2000 SP3+, or 2003 Server)
4. At least 2 PCs to run the endpoint software (can again be a laptop, desktop, or server running Windows 2000 SP3+, XP, 2003 Server, or Linux)
For the PCs that will run the endpoint software, it is strongly recommended that these sit as close to the phones on the network. By this we mean the same VLAN is possible. Therefore we can get the most accurate depiction of all the hops in the network the voice traffic traverses to get to its destination.
When looking at the main Diagnostics windows, you can define your call test. Here we will define IP addresses o f the endpoints. However, if you provide the logon information for a Cisco Call Manager or Nortel CS1K, you could also target real phones.
3 Once choosing the appropriate codec and QoS tag (if being used), running the diagnostic will automatically populate the trace of the call. Note: We will need the SNMP read strings in use for routers and switches for interrogation. Enter them in the options > SNMP menu.
Once the diagnosis is complete, we can see there are red “X” marks and warning signs depicting issues. Also, click on the objects and links will yield information about that device or connection.
4 Next we see information collected on the network devices and links.
The real guts of a problem with a call come from the report view. This view is designed to take all the issues that have been determined by Diagnostics during its analysis (based on its built-in knowledge) and present them to you in a prioritised list highlighting the most common issues first.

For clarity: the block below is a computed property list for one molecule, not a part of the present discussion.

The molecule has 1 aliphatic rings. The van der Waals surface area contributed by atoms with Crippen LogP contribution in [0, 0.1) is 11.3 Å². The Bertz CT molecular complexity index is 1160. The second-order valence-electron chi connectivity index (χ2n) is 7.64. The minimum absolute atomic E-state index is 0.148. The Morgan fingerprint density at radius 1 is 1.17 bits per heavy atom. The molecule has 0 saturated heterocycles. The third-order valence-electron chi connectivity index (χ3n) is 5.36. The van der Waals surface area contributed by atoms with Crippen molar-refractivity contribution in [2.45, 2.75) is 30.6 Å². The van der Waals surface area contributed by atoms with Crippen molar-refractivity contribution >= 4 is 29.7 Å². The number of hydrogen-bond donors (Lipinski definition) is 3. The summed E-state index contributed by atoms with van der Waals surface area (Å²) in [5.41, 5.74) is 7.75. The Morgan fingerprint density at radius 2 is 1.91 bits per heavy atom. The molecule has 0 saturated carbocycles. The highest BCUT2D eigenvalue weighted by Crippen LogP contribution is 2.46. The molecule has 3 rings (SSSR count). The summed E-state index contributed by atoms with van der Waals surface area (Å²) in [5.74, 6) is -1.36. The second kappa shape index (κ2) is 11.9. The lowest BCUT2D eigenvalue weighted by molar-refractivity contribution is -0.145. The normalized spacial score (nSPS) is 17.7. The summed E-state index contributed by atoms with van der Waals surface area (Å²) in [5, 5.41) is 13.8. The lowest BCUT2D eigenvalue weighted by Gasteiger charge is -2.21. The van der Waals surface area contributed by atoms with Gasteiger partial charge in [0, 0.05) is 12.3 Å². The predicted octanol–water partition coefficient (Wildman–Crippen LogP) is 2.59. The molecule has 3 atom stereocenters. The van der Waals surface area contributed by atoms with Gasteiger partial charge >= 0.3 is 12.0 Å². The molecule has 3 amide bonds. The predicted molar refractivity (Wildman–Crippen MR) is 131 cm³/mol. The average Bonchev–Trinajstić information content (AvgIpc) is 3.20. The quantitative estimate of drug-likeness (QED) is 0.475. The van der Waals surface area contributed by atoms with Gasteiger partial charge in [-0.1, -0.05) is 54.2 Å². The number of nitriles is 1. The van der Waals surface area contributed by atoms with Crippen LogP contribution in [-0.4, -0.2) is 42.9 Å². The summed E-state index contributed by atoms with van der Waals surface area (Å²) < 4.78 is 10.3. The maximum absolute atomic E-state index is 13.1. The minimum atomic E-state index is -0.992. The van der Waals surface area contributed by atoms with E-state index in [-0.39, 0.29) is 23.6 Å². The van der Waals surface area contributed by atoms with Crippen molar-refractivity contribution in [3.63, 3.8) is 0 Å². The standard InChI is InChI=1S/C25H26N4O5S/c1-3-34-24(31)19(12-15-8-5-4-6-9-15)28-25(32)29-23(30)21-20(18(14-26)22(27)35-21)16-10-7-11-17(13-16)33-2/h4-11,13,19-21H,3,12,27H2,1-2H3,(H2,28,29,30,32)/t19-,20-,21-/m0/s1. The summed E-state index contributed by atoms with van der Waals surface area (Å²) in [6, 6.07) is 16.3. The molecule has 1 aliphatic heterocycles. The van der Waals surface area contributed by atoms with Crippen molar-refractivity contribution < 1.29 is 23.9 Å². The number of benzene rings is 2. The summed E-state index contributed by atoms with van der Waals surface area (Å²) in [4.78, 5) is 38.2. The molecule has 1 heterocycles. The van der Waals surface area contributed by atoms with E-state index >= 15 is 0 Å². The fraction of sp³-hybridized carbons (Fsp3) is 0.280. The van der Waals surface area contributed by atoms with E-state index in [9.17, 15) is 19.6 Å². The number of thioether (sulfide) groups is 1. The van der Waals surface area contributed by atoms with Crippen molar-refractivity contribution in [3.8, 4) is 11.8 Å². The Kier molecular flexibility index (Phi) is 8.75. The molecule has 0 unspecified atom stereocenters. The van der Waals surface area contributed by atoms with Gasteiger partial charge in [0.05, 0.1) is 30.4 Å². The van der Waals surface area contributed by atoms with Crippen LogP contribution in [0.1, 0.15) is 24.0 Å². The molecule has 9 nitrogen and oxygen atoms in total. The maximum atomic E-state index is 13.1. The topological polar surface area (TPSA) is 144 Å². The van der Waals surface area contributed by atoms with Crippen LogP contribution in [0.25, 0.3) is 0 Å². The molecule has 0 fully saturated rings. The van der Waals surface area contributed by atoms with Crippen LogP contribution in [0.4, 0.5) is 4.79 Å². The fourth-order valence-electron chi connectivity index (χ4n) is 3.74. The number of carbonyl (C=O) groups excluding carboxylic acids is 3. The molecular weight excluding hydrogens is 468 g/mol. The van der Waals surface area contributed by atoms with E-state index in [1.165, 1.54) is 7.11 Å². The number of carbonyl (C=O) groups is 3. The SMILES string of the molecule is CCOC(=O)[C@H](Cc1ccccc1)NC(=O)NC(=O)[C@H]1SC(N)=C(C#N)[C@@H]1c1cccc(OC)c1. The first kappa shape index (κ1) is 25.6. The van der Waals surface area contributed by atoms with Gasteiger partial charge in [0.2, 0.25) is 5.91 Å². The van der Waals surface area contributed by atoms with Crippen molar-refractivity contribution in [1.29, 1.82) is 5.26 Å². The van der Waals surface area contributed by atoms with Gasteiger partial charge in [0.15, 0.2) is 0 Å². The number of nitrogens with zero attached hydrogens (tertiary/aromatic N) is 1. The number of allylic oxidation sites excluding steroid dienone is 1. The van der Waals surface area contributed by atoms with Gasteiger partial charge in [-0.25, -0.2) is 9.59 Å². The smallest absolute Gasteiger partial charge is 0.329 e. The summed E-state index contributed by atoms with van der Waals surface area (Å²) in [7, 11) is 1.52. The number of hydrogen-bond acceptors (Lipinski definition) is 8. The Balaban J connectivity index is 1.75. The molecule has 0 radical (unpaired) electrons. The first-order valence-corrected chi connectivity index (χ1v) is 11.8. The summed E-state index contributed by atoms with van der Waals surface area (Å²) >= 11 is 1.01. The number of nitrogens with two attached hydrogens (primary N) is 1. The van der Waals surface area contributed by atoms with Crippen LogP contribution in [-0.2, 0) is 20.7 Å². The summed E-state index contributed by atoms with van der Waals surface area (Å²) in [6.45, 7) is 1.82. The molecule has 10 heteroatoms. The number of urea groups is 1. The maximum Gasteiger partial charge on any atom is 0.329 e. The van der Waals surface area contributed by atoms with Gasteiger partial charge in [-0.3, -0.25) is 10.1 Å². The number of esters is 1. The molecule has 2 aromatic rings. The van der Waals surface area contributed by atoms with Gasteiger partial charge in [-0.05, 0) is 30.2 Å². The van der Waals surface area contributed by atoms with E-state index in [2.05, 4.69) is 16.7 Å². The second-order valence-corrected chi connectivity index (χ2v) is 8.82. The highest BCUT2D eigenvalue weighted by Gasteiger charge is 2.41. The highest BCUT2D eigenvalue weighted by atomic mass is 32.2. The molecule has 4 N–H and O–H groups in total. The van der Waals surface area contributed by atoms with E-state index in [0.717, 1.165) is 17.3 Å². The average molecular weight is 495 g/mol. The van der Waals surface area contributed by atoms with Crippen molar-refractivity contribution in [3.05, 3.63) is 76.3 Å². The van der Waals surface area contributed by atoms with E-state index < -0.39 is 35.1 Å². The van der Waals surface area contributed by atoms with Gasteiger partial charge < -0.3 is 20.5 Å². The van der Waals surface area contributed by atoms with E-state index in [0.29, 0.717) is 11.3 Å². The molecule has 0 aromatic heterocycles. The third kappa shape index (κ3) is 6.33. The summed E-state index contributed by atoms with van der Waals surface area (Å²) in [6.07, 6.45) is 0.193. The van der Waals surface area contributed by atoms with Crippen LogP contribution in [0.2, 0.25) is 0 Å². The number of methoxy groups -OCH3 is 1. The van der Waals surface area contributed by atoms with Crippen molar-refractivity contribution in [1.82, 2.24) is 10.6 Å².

This information also shows the results of the synthetic call based on the industry standard targets described above for call quality. Therefore we see not only the quality of the test call, but also all the possible issues along the way that could have caused problems.
This also takes into consideration that RTP (voice streams) traffic moves in one-way directions so we need to make two traces for each direction. Therefore we can determine if we are running into asynchronous routing issues.
The following screen is a summary of the problems for the report view.
5 This report could easily be considered the starting point for where to begin troubleshooting. Let’s take a closer look at some of the common issues affecting VoIP calls today:
1. Network impairments
a. Echoes in a call, words cutting out, delay in the conversation…these are all examples of how network impairments affect the call. Packet loss, end-to-end delay, and high congestion on ports are examples of where we see poor call quality.
b. Incorrect priority queuing for RTP streams c. Jitter buffer loss running high
d. Half-duplex configuration
6 e. Congestion on the ports
f. Asynchronous routing g. High link utilisation 2. Soft phone considerations
a. Operating system performance b. Resource constraints on the desktop
c. Insufficient bandwidth when connecting in via VPN over slow links (public wi-fi locations, etc)
d. Poor packetisation delay 3. WAN links
a. Incorrect QoS configurations b. High congestion
These are just a sample of the issues that could be affecting a phone call. Many more things come into play.
However, having a starting point to focus on may help save considerable time and effort for in-depth problem resolution. The time it takes to resolve these issues is key because now that you’ve gone to using IP-Telephony, you’ve just created a new mission-critical application to manage on your existing data network – voice.
Contact your NetIQ Sales Representative on managing your IP Telephony Environments.
This document was written by Haf Saba. Snr. NetIQ Solutions Specialist, Asia Pacific.